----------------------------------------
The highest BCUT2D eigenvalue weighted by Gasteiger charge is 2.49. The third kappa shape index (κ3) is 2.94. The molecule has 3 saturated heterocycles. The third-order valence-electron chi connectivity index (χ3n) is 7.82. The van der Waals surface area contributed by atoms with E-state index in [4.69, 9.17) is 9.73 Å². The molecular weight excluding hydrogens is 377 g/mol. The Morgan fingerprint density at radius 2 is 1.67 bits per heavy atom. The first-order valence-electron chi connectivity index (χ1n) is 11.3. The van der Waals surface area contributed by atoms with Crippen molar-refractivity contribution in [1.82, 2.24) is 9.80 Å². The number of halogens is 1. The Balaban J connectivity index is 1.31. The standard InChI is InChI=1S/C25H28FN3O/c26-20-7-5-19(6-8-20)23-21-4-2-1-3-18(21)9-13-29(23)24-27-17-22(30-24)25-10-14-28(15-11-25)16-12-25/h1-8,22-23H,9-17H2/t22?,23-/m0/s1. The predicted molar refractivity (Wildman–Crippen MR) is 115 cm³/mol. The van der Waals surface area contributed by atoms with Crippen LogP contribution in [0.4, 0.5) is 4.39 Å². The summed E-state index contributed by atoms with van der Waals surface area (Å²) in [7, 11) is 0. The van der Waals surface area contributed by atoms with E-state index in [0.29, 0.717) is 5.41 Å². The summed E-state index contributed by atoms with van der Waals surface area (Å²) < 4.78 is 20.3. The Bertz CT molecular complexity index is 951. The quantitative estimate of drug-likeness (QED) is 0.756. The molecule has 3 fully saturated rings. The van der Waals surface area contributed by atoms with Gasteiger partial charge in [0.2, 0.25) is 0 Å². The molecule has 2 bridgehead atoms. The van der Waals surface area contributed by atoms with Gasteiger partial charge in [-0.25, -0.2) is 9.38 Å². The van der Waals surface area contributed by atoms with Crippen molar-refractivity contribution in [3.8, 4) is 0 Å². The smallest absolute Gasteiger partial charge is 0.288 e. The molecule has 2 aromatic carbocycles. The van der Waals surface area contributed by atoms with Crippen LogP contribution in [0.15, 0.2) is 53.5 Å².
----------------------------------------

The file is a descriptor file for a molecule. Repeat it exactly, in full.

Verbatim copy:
The highest BCUT2D eigenvalue weighted by Gasteiger charge is 2.49. The third kappa shape index (κ3) is 2.94. The molecule has 3 saturated heterocycles. The third-order valence-electron chi connectivity index (χ3n) is 7.82. The van der Waals surface area contributed by atoms with E-state index in [4.69, 9.17) is 9.73 Å². The molecular weight excluding hydrogens is 377 g/mol. The Morgan fingerprint density at radius 2 is 1.67 bits per heavy atom. The first-order valence-electron chi connectivity index (χ1n) is 11.3. The van der Waals surface area contributed by atoms with Crippen molar-refractivity contribution in [1.82, 2.24) is 9.80 Å². The number of halogens is 1. The Balaban J connectivity index is 1.31. The standard InChI is InChI=1S/C25H28FN3O/c26-20-7-5-19(6-8-20)23-21-4-2-1-3-18(21)9-13-29(23)24-27-17-22(30-24)25-10-14-28(15-11-25)16-12-25/h1-8,22-23H,9-17H2/t22?,23-/m0/s1. The predicted molar refractivity (Wildman–Crippen MR) is 115 cm³/mol. The van der Waals surface area contributed by atoms with Crippen LogP contribution in [0.4, 0.5) is 4.39 Å². The summed E-state index contributed by atoms with van der Waals surface area (Å²) in [7, 11) is 0. The van der Waals surface area contributed by atoms with E-state index in [0.29, 0.717) is 5.41 Å². The summed E-state index contributed by atoms with van der Waals surface area (Å²) < 4.78 is 20.3. The Bertz CT molecular complexity index is 951. The quantitative estimate of drug-likeness (QED) is 0.756. The molecule has 3 fully saturated rings. The van der Waals surface area contributed by atoms with Gasteiger partial charge in [0.2, 0.25) is 0 Å². The molecule has 2 bridgehead atoms. The van der Waals surface area contributed by atoms with Gasteiger partial charge in [-0.25, -0.2) is 9.38 Å². The van der Waals surface area contributed by atoms with Crippen molar-refractivity contribution in [3.8, 4) is 0 Å². The smallest absolute Gasteiger partial charge is 0.288 e. The molecule has 2 aromatic carbocycles. The van der Waals surface area contributed by atoms with Crippen LogP contribution in [0.15, 0.2) is 53.5 Å².